This is taught to children aged between 7 and 11, during Years 3 to 6. 

At the end of Year 6, children take their SATs, and much of their final year at primary school focuses on ensuring they know and understand all of the previous years of education. KS2 SATs were overhauled in 2016 to become more difficult (see further reading for a link to more details). The test assess children’s abilities in reading, maths, spelling, punctuation and grammar. 

Unlike the KS1 SATs, at KS2 the tests which children take are set and marked externally, so that the results are used to measure the school’s performance (removing any possibility of bias). Each child’s results are used together with their teacher’s assessment to offer parents a broader picture of their attainment and academic ability.

The tests are taken in May, and parents receive the results, plus the teacher assessments, in July.

Key Stage 3

When children progress to secondary school, they begin with KS3, during Years 7 to 9 when they are 11 to 14 years of age.

Key Stage 3 covers the first three years of secondary education. The curriculum at this stage involves core statutory subjects, where religious education and sex education must be included.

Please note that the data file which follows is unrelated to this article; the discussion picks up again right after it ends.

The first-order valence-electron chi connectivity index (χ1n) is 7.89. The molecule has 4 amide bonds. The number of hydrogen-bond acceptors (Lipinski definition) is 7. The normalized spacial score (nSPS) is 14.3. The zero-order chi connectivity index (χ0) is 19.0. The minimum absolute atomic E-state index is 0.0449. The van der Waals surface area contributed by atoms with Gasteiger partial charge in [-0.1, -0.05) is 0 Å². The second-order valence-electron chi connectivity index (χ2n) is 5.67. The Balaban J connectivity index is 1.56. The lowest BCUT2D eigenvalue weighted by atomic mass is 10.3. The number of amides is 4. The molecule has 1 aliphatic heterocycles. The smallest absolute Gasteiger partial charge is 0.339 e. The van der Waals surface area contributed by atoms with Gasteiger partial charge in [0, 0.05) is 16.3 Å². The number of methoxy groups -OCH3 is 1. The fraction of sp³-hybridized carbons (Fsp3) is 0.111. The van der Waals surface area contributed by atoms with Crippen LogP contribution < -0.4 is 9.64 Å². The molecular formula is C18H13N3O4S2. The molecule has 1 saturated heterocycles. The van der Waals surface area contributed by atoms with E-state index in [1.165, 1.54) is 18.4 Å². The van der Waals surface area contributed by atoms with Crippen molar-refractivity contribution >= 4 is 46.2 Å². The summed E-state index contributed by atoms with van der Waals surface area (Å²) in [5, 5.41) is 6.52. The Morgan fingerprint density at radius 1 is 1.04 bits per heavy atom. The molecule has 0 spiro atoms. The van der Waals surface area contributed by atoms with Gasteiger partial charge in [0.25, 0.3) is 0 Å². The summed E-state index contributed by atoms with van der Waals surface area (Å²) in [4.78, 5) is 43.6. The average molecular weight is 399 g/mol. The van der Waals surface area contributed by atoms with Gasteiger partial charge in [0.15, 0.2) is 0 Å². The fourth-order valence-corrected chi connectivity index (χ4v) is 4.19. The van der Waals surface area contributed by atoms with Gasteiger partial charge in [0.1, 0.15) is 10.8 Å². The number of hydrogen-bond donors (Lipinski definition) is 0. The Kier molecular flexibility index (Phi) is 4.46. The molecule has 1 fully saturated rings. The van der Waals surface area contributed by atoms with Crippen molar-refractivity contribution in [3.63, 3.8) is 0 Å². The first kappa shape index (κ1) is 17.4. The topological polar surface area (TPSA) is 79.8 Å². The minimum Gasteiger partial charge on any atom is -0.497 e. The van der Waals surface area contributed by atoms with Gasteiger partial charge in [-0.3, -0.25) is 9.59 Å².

Key Stage 4

Children aged between 14 and 16 in Years 10 to 11 are taught at KS4 level, which is the final stage of the school curriculum. The assessment for KS4 involves children sitting GCSE (General Certificate of Secondary Education) examinations, or other national qualifications.

For detailed documentation on how the school and adult program has been structured, please download the PDF document, which explains each level together with LO (Learner Outcomes)

IELTS / TOEFL/ OET ✅

Required level GCSE (KS4+)

 

Our school also prepares for the Unified Russian State School Examinations. Essentially most skills applicable for IELTS are employed in a secondary school setting. Key skills are:- Gist, listening for details, comprehension skills, prediction. letter writing and multiple choice questions. These skill elements are spread across reading, writing, listening and speaking. 

It is generally considered to be successful in the exam i.e. to get 86 points or higher, the student must be proficient in intermediate or upper intermediate level, which is similar to Cambridge FCE (First Certificate), i.e. according to UK GCSE (Key Stage 4 or higher)

ЕГЭ (Английский) 🇷🇺

Our school also prepares for the Unified Russian State School Examinations. Essentially most skills applicable for IELTS are employed in a secondary school setting. Key skills are:- Gist, listening for details, comprehension skills, prediction. letter writing and multiple choice questions. These skill elements are spread across reading, writing, listening and speaking. 

It is generally considered to be successful in the exam i.e. to get 86 points or higher, the student must be proficient in intermediate or upper intermediate level, which is similar to Cambridge FCE (First Certificate), i.e. according to UK GCSE (Key Stage 4)